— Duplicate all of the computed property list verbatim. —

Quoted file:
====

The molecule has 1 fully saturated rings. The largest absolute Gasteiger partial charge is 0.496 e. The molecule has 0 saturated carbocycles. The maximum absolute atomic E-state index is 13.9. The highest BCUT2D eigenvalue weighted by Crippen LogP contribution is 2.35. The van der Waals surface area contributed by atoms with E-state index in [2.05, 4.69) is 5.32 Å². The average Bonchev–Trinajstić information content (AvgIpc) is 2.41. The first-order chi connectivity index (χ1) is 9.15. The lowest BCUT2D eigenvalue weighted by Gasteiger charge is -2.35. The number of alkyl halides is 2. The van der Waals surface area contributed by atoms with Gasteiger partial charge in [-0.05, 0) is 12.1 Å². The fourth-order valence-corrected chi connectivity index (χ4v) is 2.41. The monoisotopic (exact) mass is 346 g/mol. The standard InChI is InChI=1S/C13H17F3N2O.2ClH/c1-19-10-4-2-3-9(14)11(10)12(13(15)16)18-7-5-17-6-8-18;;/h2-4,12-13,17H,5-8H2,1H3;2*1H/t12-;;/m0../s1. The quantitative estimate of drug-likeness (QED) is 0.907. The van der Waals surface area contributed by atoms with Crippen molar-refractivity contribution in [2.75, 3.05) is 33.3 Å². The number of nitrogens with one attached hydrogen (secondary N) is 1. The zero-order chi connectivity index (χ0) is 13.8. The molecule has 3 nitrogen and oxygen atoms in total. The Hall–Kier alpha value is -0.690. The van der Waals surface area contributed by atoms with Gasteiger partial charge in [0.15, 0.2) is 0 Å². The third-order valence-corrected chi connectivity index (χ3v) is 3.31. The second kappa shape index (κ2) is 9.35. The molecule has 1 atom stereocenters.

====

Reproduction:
The molecule has 1 fully saturated rings. The largest absolute Gasteiger partial charge is 0.496 e. The molecule has 0 saturated carbocycles. The maximum absolute atomic E-state index is 13.9. The highest BCUT2D eigenvalue weighted by Crippen LogP contribution is 2.35. The van der Waals surface area contributed by atoms with E-state index in [2.05, 4.69) is 5.32 Å². The average Bonchev–Trinajstić information content (AvgIpc) is 2.41. The first-order chi connectivity index (χ1) is 9.15. The lowest BCUT2D eigenvalue weighted by Gasteiger charge is -2.35. The number of alkyl halides is 2. The van der Waals surface area contributed by atoms with Gasteiger partial charge in [-0.05, 0) is 12.1 Å². The fourth-order valence-corrected chi connectivity index (χ4v) is 2.41. The monoisotopic (exact) mass is 346 g/mol. The standard InChI is InChI=1S/C13H17F3N2O.2ClH/c1-19-10-4-2-3-9(14)11(10)12(13(15)16)18-7-5-17-6-8-18;;/h2-4,12-13,17H,5-8H2,1H3;2*1H/t12-;;/m0../s1. The quantitative estimate of drug-likeness (QED) is 0.907. The van der Waals surface area contributed by atoms with Crippen molar-refractivity contribution in [2.75, 3.05) is 33.3 Å². The number of nitrogens with one attached hydrogen (secondary N) is 1. The zero-order chi connectivity index (χ0) is 13.8. The molecule has 3 nitrogen and oxygen atoms in total. The Hall–Kier alpha value is -0.690. The van der Waals surface area contributed by atoms with Gasteiger partial charge in [0.15, 0.2) is 0 Å². The third-order valence-corrected chi connectivity index (χ3v) is 3.31. The second kappa shape index (κ2) is 9.35. The molecule has 1 atom stereocenters.